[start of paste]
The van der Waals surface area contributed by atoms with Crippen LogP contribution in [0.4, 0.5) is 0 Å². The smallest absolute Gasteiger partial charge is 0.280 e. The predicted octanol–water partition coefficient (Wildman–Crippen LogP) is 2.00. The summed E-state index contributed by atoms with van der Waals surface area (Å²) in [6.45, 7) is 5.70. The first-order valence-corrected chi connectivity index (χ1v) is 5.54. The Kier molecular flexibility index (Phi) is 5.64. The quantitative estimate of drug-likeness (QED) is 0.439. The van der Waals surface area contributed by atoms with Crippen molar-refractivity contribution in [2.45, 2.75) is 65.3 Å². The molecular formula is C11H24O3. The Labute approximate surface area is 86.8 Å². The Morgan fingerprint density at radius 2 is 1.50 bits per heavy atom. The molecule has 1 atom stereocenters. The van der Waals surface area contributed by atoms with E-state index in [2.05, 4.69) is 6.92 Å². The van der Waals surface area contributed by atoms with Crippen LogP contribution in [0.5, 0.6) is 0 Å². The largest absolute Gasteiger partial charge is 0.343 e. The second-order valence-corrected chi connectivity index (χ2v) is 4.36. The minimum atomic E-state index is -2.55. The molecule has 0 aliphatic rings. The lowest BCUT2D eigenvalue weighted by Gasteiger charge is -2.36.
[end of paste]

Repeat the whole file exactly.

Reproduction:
The van der Waals surface area contributed by atoms with Crippen LogP contribution in [0.4, 0.5) is 0 Å². The smallest absolute Gasteiger partial charge is 0.280 e. The predicted octanol–water partition coefficient (Wildman–Crippen LogP) is 2.00. The summed E-state index contributed by atoms with van der Waals surface area (Å²) in [6.45, 7) is 5.70. The first-order valence-corrected chi connectivity index (χ1v) is 5.54. The Kier molecular flexibility index (Phi) is 5.64. The quantitative estimate of drug-likeness (QED) is 0.439. The van der Waals surface area contributed by atoms with Crippen molar-refractivity contribution in [2.45, 2.75) is 65.3 Å². The molecular formula is C11H24O3. The Labute approximate surface area is 86.8 Å². The Morgan fingerprint density at radius 2 is 1.50 bits per heavy atom. The molecule has 1 atom stereocenters. The van der Waals surface area contributed by atoms with E-state index in [2.05, 4.69) is 6.92 Å². The van der Waals surface area contributed by atoms with Crippen LogP contribution in [0.5, 0.6) is 0 Å². The largest absolute Gasteiger partial charge is 0.343 e. The second-order valence-corrected chi connectivity index (χ2v) is 4.36. The minimum atomic E-state index is -2.55. The molecule has 0 aliphatic rings. The lowest BCUT2D eigenvalue weighted by Gasteiger charge is -2.36.